It’s been a long time since I mentioned “gifts.” Specifically, the everyday gifts the world offers each of us, if only we’ll take the time—even a few moments—to look for them.
Recently, I’ve not taken the time, except to briefly note the spectacular autumn display the many types of trees in this mature suburban community are giving us. Only a few of the local trees are native to the Northern California foothills: huge, elderly black oaks with vast, spreading branches; and the mostly smaller live oaks, whose twisted, rough trunks are gray as the fur of a Norway rat and whose leaves are small, quarter-sized and teardrop shaped, with tiny, startlingly sharp points along the edges. The black oaks’ leaves turn dull and pale brown in autumn before dropping and leaving the tree branches nude but delightfully haunting. The live oaks, though, drop their leaves and re-grow new ones year-round, so they are never bare. Their leaves, too, turn pale brown and rather uninteresting.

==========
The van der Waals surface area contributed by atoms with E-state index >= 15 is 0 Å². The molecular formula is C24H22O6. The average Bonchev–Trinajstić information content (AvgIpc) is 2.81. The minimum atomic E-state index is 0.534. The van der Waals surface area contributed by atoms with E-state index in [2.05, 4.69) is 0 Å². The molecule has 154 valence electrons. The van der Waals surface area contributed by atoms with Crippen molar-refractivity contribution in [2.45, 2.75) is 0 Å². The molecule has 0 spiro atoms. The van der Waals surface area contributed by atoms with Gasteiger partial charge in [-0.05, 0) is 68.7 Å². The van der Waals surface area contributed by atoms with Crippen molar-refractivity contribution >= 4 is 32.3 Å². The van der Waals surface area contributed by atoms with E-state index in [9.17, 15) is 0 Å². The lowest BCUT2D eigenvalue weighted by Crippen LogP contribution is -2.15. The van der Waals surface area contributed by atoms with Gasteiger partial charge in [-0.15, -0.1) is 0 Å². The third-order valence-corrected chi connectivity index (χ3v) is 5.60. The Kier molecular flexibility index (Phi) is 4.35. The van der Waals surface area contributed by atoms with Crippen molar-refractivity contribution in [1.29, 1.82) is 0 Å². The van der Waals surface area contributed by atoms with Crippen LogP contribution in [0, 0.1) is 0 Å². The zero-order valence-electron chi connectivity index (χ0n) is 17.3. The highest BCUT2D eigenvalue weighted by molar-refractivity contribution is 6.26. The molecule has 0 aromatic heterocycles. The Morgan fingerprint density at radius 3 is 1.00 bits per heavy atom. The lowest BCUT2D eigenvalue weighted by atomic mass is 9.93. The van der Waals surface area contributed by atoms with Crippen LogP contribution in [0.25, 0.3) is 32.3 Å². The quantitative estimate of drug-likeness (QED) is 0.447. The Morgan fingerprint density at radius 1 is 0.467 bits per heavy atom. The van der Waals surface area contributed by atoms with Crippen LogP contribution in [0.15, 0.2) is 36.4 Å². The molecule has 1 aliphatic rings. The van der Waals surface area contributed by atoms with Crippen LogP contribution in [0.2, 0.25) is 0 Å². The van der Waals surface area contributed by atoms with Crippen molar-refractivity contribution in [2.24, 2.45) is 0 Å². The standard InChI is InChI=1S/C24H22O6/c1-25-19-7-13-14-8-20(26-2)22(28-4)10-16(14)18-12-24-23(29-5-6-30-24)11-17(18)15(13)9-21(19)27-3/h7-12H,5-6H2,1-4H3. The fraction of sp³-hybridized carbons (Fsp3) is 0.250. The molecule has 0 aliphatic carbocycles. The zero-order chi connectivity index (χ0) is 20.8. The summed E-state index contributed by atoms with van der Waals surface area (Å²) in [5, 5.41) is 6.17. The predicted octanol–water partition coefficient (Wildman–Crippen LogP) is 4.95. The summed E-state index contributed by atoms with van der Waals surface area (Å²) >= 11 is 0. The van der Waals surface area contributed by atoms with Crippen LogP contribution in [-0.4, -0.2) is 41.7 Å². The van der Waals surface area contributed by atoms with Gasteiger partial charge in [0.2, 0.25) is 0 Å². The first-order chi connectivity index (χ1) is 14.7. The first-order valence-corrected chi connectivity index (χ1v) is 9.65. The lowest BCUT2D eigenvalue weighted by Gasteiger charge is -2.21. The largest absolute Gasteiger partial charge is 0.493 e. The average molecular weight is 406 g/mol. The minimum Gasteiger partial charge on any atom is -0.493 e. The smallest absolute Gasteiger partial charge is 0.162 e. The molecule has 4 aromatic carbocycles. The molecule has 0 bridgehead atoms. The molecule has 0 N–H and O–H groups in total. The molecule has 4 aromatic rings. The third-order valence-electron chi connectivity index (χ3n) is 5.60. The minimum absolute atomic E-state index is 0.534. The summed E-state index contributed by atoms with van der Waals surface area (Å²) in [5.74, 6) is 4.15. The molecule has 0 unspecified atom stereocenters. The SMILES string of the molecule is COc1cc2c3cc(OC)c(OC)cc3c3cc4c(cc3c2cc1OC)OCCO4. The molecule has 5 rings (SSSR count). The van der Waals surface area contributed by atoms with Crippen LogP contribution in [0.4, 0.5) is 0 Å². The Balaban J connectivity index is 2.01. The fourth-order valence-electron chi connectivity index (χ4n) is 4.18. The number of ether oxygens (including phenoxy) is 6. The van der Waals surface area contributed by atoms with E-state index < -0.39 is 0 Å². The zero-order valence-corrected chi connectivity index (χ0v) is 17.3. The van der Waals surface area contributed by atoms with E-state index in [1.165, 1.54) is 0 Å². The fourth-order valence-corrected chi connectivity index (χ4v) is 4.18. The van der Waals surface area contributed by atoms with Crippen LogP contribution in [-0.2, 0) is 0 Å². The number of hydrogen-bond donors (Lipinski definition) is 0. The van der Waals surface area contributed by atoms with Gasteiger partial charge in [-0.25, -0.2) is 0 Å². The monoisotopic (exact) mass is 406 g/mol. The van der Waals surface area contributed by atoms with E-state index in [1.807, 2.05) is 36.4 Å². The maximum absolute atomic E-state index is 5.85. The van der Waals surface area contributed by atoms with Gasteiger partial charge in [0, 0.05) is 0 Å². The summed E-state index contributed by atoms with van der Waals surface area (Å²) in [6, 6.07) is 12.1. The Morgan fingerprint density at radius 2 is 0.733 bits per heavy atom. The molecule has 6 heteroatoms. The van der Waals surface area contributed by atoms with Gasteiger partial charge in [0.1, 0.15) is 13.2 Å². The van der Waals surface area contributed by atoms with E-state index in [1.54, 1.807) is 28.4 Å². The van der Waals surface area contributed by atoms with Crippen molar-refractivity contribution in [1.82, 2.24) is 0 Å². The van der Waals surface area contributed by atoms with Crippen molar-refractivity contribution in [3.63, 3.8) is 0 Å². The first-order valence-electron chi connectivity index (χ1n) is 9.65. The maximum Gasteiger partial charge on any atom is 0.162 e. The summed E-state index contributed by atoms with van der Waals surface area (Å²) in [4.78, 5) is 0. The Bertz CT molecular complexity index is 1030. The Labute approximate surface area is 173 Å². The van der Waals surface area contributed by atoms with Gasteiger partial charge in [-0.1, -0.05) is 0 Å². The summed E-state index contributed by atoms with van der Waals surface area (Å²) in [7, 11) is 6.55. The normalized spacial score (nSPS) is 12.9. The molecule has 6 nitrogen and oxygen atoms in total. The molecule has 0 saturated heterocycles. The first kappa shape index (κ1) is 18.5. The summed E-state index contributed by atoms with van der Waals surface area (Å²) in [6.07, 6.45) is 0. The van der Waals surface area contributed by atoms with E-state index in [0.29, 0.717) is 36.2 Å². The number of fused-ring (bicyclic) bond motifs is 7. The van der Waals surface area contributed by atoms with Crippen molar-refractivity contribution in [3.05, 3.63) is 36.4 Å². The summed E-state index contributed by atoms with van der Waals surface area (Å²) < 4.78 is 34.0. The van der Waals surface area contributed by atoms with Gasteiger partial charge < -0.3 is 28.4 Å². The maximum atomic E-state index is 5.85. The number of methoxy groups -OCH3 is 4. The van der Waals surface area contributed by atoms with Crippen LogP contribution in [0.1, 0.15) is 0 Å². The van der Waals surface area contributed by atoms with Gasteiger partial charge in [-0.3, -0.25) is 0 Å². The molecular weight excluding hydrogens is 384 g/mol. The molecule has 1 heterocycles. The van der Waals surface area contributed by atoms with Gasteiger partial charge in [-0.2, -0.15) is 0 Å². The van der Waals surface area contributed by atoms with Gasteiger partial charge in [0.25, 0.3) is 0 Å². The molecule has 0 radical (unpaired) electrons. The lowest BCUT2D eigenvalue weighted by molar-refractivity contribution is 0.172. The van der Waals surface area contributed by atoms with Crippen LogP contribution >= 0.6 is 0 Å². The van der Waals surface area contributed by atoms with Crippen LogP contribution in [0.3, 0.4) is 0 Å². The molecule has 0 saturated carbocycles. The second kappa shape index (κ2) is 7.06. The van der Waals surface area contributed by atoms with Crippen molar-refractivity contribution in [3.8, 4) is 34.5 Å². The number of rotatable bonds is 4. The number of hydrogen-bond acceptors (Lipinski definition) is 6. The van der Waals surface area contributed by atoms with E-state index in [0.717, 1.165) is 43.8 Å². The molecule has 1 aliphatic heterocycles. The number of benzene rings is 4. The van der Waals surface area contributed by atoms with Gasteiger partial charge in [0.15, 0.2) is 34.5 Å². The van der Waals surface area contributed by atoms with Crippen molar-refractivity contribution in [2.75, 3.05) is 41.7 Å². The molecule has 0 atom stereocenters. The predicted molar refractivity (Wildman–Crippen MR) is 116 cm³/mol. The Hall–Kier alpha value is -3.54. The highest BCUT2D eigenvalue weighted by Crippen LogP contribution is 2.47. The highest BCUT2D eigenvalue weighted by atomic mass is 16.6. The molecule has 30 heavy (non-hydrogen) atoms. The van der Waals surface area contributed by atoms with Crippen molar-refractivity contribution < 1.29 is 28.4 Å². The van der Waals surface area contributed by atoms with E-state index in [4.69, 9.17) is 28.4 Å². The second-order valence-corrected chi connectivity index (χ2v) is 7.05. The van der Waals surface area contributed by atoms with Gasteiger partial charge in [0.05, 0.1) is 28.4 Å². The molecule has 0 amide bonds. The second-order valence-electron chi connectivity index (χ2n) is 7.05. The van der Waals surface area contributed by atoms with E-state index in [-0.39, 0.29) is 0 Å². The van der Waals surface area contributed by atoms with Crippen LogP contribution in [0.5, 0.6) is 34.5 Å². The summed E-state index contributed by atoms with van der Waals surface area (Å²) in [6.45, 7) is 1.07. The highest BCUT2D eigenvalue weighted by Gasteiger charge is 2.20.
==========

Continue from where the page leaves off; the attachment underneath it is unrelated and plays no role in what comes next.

But oh, the non-native trees! This community is getting on toward 50 years
old—and so are many of the trees. There are several varieties of maple, including the tall, skinny liquidambers. There are aspens and willows, sweet-gums and Chinese pistache trees, whose leaves are simply spectacular in the fall. Taken all together, they form a striking canopy of fall colors—red, scarlet, orange, yellows pale and bright, and brown, of course. The trees are big, most of them, and old now. They line the neighborhood roads, decorating the front yards of house after house and the landscaping of nearly every local business and storefront. And set among them are my favorite trees of all: the evergreens.
Like the Italian cedars that spike up here and there, four or five stories tall and skinny; sugar pines with big, splayed pine cones and long, thin, spiky needles; other pines of several varieties; firs that make me think of Christmas trees and the most magestic of them all, the redwoods. One of them, which has a double trunk and is almost 30 years old,
lives right outside Mom’s front window. In a certain mood, I can gaze at it and picture a whole forest of sequoias whispering in the light breeze.
I guess I’ve been noting the gifts after all. I just need to remember to slow down every now and then and bring myself back into the present, the now, this very moment as I live my life and breath in this air. The result of such simple mindfulness is the greatest gift of all: peace.